The stand off at the Malheur National Wildlife Refuge near Burns, Oregon is now 14 days old, and the media narrative has us believing that little has changed. We’re told armed men still occupy the refuge headquarters, they are removing fences, rifling through refuge files, causing fear and distress and division in the county, and they are responsible for costing taxpayers around $65,000.00 to $70,000.00 a day. We’re told they are threatening, scary men who should be labeled domestic terrorists, and we should all be outraged that they haven’t been routed from the refuge and tossed in jail.
I have been following this situation from the beginning, and have already written about some of my concerns about the takeover of the refuge headquarters, and I will admit I have concerns about some of the people involved. I have wondered about the sincerity of their stated intentions, and their decision to make their stand here in Oregon. But, I can’t deny that I understand the anger over land use issues. I grew up in logging country, my father lost his job when the local mill shut down and I saw the effect on the community as restrictions on land use increased, partially due to the struggle to protect spotted owls. I understand the anger over the Hammonds’ case. And , I understand the anger of Native American tribes over the loss of their land rights, rights often taken deceptively.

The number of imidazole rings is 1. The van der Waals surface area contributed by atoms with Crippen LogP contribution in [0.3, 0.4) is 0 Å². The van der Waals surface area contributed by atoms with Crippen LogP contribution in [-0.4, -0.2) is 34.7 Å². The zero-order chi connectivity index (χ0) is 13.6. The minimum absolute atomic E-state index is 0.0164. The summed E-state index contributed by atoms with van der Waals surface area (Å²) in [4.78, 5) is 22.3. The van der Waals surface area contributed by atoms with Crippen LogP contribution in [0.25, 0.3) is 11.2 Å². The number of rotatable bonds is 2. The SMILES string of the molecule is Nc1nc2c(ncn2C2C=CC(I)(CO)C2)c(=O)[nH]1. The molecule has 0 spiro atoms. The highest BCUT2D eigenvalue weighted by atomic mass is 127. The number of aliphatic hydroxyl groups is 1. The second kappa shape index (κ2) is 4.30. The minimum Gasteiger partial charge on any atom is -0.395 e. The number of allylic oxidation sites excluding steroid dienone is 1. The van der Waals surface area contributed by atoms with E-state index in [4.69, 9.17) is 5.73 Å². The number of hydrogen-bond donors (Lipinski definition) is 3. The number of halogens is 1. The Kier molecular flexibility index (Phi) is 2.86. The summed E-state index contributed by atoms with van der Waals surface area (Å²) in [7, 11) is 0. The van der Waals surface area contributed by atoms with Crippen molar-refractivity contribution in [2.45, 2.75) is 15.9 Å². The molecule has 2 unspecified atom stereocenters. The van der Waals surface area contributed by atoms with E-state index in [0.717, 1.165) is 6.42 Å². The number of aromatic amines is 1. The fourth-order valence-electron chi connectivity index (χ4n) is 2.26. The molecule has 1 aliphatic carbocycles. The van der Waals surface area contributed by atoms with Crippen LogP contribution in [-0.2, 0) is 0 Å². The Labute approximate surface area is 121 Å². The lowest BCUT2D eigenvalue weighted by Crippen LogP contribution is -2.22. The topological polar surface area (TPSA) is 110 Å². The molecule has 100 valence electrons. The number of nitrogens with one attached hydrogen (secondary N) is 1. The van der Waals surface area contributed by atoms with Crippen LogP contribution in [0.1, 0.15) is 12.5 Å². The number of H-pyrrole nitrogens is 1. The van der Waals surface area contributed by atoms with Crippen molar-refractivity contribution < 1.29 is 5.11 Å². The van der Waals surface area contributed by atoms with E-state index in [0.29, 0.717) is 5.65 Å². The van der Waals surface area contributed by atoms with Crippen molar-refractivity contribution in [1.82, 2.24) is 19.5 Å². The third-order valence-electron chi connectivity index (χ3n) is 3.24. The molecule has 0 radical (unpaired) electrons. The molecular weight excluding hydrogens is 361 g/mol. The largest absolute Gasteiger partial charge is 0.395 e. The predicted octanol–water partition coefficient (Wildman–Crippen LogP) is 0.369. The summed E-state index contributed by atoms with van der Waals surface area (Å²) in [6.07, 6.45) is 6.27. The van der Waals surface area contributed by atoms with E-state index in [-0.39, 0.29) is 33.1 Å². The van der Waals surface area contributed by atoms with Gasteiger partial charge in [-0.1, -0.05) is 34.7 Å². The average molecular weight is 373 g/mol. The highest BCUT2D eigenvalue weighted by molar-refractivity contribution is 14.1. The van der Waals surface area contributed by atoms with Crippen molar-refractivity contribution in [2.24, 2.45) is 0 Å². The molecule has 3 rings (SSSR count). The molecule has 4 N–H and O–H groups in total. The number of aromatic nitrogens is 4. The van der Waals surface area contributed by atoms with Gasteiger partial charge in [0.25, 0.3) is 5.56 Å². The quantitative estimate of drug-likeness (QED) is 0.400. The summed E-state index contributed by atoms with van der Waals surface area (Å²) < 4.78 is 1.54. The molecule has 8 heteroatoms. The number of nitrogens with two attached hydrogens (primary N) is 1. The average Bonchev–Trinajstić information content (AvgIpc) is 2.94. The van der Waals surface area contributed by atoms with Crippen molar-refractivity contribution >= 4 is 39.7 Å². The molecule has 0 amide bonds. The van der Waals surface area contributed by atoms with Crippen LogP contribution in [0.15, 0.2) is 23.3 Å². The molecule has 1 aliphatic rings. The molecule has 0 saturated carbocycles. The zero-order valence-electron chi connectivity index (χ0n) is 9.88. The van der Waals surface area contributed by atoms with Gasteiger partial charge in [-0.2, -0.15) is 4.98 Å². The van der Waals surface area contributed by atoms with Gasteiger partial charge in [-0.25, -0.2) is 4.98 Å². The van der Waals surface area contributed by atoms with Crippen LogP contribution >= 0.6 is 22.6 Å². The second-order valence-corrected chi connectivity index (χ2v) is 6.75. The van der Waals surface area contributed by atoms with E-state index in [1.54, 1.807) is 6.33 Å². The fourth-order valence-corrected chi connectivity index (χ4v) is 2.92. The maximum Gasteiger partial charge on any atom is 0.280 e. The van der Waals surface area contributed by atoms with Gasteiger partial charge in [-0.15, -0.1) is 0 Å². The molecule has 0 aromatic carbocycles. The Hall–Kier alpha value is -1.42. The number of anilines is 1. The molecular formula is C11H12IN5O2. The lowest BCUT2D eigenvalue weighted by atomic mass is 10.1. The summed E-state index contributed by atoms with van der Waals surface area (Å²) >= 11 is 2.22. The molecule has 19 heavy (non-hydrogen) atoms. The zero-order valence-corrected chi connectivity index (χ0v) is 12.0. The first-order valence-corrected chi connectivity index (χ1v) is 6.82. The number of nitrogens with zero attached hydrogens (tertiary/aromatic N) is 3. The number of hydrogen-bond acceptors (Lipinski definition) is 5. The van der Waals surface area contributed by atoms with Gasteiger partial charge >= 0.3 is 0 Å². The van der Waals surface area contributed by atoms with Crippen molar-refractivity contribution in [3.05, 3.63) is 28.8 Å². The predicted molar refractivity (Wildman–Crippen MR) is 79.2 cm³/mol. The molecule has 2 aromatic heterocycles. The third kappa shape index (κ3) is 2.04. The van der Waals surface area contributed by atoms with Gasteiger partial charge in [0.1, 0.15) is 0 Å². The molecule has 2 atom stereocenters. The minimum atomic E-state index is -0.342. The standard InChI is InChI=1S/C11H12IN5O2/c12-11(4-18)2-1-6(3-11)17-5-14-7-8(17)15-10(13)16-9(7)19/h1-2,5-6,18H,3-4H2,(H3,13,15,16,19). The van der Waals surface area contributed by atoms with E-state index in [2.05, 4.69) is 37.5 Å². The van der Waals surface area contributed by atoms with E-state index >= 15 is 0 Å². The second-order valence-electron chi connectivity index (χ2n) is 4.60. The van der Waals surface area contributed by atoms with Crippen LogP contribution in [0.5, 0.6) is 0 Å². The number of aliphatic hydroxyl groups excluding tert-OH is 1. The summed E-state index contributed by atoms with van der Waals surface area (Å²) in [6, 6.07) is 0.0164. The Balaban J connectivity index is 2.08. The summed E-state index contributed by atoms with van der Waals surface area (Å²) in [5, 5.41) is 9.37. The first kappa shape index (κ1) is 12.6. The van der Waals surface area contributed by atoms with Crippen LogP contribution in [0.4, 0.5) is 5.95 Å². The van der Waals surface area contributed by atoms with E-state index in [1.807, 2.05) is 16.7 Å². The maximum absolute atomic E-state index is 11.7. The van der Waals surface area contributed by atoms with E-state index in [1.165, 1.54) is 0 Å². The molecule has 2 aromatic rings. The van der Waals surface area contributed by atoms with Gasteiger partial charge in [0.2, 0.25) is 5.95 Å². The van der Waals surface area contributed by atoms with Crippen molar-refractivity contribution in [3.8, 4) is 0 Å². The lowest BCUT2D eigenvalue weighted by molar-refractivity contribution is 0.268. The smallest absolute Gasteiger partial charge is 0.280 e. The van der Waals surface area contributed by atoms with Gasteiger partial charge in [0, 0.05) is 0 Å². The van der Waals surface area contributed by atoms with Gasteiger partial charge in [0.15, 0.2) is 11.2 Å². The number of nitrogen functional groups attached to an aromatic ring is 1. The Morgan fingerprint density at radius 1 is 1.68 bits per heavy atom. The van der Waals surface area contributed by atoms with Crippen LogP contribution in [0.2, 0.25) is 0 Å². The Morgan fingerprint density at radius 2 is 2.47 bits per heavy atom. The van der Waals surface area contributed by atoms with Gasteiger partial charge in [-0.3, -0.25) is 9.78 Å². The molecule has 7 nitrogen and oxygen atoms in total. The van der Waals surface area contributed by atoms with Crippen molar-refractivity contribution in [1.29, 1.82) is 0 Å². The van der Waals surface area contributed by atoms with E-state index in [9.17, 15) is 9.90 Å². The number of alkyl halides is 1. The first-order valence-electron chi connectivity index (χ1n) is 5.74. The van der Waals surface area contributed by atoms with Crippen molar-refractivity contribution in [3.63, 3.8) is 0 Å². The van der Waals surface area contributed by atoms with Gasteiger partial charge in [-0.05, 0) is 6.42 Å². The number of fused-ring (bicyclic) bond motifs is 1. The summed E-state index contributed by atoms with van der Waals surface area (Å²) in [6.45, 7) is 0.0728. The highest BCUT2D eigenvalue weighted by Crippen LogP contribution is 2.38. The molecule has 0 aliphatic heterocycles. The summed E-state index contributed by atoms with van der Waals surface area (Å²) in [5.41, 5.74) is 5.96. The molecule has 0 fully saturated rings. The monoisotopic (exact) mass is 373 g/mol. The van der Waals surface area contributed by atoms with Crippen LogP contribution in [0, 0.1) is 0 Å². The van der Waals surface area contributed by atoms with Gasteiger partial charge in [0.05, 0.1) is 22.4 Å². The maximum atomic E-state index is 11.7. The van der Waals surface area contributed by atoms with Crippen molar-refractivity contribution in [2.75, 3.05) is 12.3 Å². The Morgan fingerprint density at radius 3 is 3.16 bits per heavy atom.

I also understand the desire to protect lands and wildlife. I grew up camping and backpacking, my love for wilderness began before I can remember. I spent a summer interning for the Bureau of Land Management (BLM) at another Oregon preserve, and have spent my life working in the outdoor industry. I’ve been to the Malheur Refuge, and I don’t want to see it destroyed or closed. I understand why this is a heated and polarizing issue, I find myself divided in my opinions and thoughts about it often. But, rather than focusing on the land use issues and seeking solutions, the media is feeding division with their narrative of what is happening in Harney County.
This has bothered me from the beginning of the coverage of this story, and I have been trying to get some local perspectives, to get a feel for what is really going on. I have had sporadic contact with somebody involved in the mess, and yesterday I had the privilege to speak with him on the phone. BJ Soper, a member of the Central Oregon Constitutional Guard, was involved in the planning and organizing of the initial peaceful protest that took place on January 2, 2016 in support of Dwight and Steven Hammond. (You can read what I’ve written about their case here for some background on them.) Like the vast majority of people involved, he did not know that the planned protest rally would end with the armed occupation of the refuge. Mr. Soper has chosen to remain in the area, saying he will stay until the stand off is over. He has impressed me with his calm approach, and his willingness to remain at the forefront of this situation, interacting with the men at the refuge, the media, community members, and law enforcement. Today, Mr. Soper gave me a new perspective on the situation.